Easter's just not what it used to be - Keith Roulston editorial
Easter has always been the poor cousin of Christmas when it comes to holidays, but during my lifetime, it has faded even farther into the background.
Though both holidays have their roots in Christianity, the secular trappings around Christmas have grown and grown to the point that even people from other religions tend to get wrapped up in the Santa Claus myth, the gift exchanges, the decorations and the non-religious music.
There never were as many secular events surrounding Easter and over the years even those have seemed to fade.
The poor old Easter Bunny never stood a chance against Santa Claus. The Easter Bunny brought candy eggs which he (she? we wouldn’t want to be sexist) hid for children. Santa brought candy and presents and as kids we could put in requests of what we hoped those presents would be.
It was a lot harder to hold onto the whole idea of the Easter Bunny hiding eggs around the house once we were past the pre-school stage than it was Santa. It was worth the effort to insist we still believed in Santa even when doubts crept in, because all those presents were at stake. The Easter Bunny? Well, we’d probably get the candy for a few more years anyway.
Maybe it’s just because most of my grandchildren are past the Easter Bunny stage, but to me the whole hidden eggs thing seems to be losing steam. Now and then communities hold Easter egg hunts for small children but on the whole, the tradition seems more low profile. Perhaps it’s because in times past getting candy was a special treat, while in these days of greater affluence, kids don’t need to wait for special occasions to receive treats.
But the candy-hiding Easter Bunny remains downright celebrated compared to the traditional association of Easter with fashion. Apparently, according to my online research, people have been dressing up in their best clothes since the very early Easters. Some historians attribute the notion of dressing in your personal finery to the Roman Emperor Constantine I in the early 4th century, when he ordered his subjects to dress in their finest and parade in honour of Christ’s resurrection.
But in popular culture, the connection of fashion to Easter dates from the 1870s and 1880s when women in New York dressed in their finest clothes, particularly hats, to attend Easter morning church services in the city’s huge churches, which had been elaborately decorated with flowers. After church, the affluent church attenders would stroll along the street to the other churches to see the decorations, showing off their finery as they walked. Poorer residents would watch the parade to pick up tips on the latest fashions – sort of like leafing through fashion magazines today or watching what celebrities are wearing to the Oscars.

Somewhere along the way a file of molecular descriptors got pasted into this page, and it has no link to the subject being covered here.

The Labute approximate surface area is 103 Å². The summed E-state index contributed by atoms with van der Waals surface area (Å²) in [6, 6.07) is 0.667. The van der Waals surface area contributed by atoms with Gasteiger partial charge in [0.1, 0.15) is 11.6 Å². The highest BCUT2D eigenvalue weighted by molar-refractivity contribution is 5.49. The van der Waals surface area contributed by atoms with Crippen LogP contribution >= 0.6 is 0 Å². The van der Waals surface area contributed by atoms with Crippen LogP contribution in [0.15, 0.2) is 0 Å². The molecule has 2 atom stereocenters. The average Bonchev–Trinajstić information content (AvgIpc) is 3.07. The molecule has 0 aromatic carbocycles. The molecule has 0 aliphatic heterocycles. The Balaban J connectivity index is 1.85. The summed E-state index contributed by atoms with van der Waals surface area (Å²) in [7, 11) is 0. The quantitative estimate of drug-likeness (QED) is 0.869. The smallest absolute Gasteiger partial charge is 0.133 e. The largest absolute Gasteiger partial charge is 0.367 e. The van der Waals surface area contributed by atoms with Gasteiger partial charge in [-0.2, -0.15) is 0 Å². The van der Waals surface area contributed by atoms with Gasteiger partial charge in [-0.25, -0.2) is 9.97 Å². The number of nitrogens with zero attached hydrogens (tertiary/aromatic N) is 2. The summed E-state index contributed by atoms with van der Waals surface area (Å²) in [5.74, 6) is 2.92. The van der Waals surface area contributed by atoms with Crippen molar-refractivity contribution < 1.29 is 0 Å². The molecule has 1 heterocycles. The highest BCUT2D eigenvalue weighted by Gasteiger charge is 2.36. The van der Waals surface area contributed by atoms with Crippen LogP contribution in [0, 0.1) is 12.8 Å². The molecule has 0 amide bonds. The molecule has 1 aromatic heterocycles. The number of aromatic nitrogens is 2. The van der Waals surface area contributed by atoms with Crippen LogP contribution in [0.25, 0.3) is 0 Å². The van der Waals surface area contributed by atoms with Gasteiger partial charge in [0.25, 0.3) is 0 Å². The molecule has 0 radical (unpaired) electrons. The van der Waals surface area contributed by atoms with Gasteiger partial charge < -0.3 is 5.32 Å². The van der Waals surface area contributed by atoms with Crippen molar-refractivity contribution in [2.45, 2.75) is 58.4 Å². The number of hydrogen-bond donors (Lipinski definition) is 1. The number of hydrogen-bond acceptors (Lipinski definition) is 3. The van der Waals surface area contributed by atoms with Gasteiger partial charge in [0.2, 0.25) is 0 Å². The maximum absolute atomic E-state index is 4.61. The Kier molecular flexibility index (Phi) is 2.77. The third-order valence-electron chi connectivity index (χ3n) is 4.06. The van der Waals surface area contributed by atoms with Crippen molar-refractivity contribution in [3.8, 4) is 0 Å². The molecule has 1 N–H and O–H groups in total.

Merchants picked up on these parades and began advertising around the event and by 1900 Easter was as important as Christmas to retailers. Irving Berlin captured the essence of the fashion parade when he wrote Easter Parade in 1933 where he writes of a proud fellow who walks with an attractive partner in her “Easter bonnet”, admired by the crowds as they pass by. In 1948 the song was turned into a classic movie with Fred Astaire and Judy Garland.
The Fifth Avenue Easter Parade became so popular that an estimated one million people watched it in 1947. I grew up hearing about it on the news and being serenaded by the song. But times changed, and by 2008 only about 30,000 people attended New York’s Easter Parade.
When I was young, Easter was tied to our spring school holiday, giving it a special importance. Those holidays bounced around the calendar, of course, as did Easter which is tied to the Jewish Passover which is timed to the full moon. Later, school authorities decided the week-long holidays should always come at the same time and “March break” was born. Students have less reason to get excited about Easter, anymore.
And as a religious holiday in a time of declining church attendance, Easter also suffers. For those who doubt Christian teachings, it’s often still possible to accept the birth of Jesus, since many of his
teachings are wise even if Christianity is rejected. Easter, with its tale of Jesus rising from the grave, is harder to accept for all but true believers.
So as Easter approaches this weekend, it’s little more than a four-day long weekend for most people. Unlike Christmas, which diverts our attention from the shortest, darkest days of the year, we seldom even use the occasion of Easter to celebrate the coming of spring.
Easter is special only for observant Christians, these days. They alone have as big a reason to celebrate the holiday as ever.